On January 14, 1943, at a meeting of the surviving leadership of the Jews of the Warsaw Ghetto, Rabbi Menachem Ziemba called for armed resistance to the German occupiers.
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Ziemba was a member of the ultra-Orthodox Ger Hasidic sect, and his statement is a rare recorded example of a leader of religious Judaism endorsing such a line of aggressive action during the Holocaust.
Born in 1883 in the Warsaw suburb of Praga, Ziemba was raised within the Ger community. It was at the request of the Gerrer rebbe that he took a place in the Kehila, the prewar leadership council of Warsaw Jewry. He also taught at the Mesivta Yeshiva, where one of the students who received ordination from him was Abraham Joshua Heschel, who later fled Poland and became a major post-war Jewish philosopher in the United States.
In the 1930s, Rabbi Ziemba was offered the position of chief rabbi of Jerusalem, but turned it down. He chose to remain in Warsaw, where he was a member of the rabbinical council of the Agudat Yisrael movement, and an important rabbinic decisor.
Initially, after the formation of the Warsaw Ghetto, in late 1940, Ziemba was opposed to the idea of resistance. But after he witnessed the first wave of transports from the ghetto in July 1942 (in which more than 250,000 Jews were sent to the Treblinka death camp), he changed his mind.
One of the chroniclers of religious life in the Warsaw Ghetto was Hillel Seidman, the official archivist of the Judenrat. It is his record of the January 14 meeting that provides the text of Rabbi Ziemba’s comments.
“Of necessity, we must resist the enemy on all fronts,” stated Ziemba, adding defiantly, “We shall no longer heed his instructions.”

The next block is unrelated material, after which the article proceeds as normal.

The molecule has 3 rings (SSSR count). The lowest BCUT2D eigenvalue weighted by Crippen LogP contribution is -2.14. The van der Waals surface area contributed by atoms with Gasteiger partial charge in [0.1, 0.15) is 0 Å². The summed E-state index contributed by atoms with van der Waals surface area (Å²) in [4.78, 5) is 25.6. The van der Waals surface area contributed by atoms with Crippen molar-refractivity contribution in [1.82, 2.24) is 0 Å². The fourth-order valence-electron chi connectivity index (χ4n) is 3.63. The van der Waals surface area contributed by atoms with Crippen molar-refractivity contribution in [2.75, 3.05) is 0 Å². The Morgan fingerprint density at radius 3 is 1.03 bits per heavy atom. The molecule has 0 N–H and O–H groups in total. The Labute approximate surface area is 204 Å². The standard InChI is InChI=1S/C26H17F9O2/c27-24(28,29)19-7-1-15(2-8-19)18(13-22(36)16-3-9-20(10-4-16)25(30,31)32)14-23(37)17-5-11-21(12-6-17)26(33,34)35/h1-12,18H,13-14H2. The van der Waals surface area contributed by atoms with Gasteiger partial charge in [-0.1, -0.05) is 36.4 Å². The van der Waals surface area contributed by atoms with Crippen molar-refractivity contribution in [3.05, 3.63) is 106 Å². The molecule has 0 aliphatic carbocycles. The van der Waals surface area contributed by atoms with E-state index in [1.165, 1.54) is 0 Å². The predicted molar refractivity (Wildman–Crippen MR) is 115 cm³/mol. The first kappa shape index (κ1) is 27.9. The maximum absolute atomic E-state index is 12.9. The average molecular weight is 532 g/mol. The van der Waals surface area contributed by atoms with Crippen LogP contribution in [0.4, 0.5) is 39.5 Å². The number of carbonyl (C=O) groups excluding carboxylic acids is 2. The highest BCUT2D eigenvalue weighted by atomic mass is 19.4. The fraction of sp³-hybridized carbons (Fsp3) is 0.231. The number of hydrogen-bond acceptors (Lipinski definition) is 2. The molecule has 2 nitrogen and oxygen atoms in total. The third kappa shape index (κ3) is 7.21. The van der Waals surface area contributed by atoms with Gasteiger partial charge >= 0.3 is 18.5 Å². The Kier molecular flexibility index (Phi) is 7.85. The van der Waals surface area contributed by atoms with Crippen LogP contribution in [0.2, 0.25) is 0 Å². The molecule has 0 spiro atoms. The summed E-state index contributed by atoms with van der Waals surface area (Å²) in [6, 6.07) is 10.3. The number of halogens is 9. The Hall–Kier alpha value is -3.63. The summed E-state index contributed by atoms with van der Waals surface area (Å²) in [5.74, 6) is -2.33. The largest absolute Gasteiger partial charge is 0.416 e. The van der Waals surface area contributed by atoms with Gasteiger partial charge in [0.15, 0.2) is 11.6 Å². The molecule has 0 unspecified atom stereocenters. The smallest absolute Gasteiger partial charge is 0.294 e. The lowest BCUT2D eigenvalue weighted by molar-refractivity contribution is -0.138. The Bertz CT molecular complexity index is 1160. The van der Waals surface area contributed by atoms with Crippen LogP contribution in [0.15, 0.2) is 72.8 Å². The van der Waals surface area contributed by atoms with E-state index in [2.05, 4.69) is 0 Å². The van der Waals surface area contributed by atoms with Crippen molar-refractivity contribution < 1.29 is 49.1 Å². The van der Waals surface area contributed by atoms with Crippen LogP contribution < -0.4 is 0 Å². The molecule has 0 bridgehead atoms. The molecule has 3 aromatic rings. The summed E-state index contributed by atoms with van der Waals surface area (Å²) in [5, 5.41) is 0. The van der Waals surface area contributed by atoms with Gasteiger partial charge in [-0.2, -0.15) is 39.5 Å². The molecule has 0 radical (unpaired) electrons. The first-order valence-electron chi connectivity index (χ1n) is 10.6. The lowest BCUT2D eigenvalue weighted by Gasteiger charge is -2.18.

Comparing the situation to the one that faced French and German Jews during the First Crusade, when the Halakha “determined one way of reacting to the distress,” now, in the middle of the 20th century, “during the liquidation of the Jews of Poland,” he suggested, “it prompts us to react in an entirely different manner. In the past, during religious persecution, we were required by the law 'to give up our lives even for the least essential practice.' In the present, however, when we are faced by an arch-foe, whose unparalleled ruthlessness and program of total annihilation know no bounds,” said Ziemba, “the Halakha demands, “that we fight and resist to the very end with unequaled determination and valor for the sake of Sanctification of the Divine Name.”
Though not personally involved in the physical fighting that he endorsed, Rabbi Ziemba was defiant in other ways. He dared to build a sukkah on the roof of his apartment building in the ghetto, and he continued to teach yeshiva students in underground bunkers beneath the streets. And when he and two other surviving ghetto rabbis, Shimshon Stzokhamer and David Shapiro, were offered refuge by the Catholic Church, they chose to remain in the ghetto.
The final battle of the Warsaw Ghetto Uprising began on Passover eve, April 19, 1943.
That night, Rabbi Ziemba held a seder at his home, despite the fact that fighting had been raging around him during the day. Several days later, as the Germans were systematically setting fire to the houses of the ghetto, he emerged from his home and was shot dead in the street.
A beit din (rabbinical court) decided to bury him temporarily in the courtyard of number 4 Kupiecka Street. The rest of his family was deported to Treblinka, where they perished.
In 1958, when it became known that the Polish government was going to rebuild part of the ghetto, including the section where Rabbi Ziemba was buried, two of his nephews, who had survived the Holocaust, were given permission to search for his remains. After extensive research and work, they found the grave. Its contents were transferred to Israel, for reburial on Har Hamenuhot, in Jerusalem.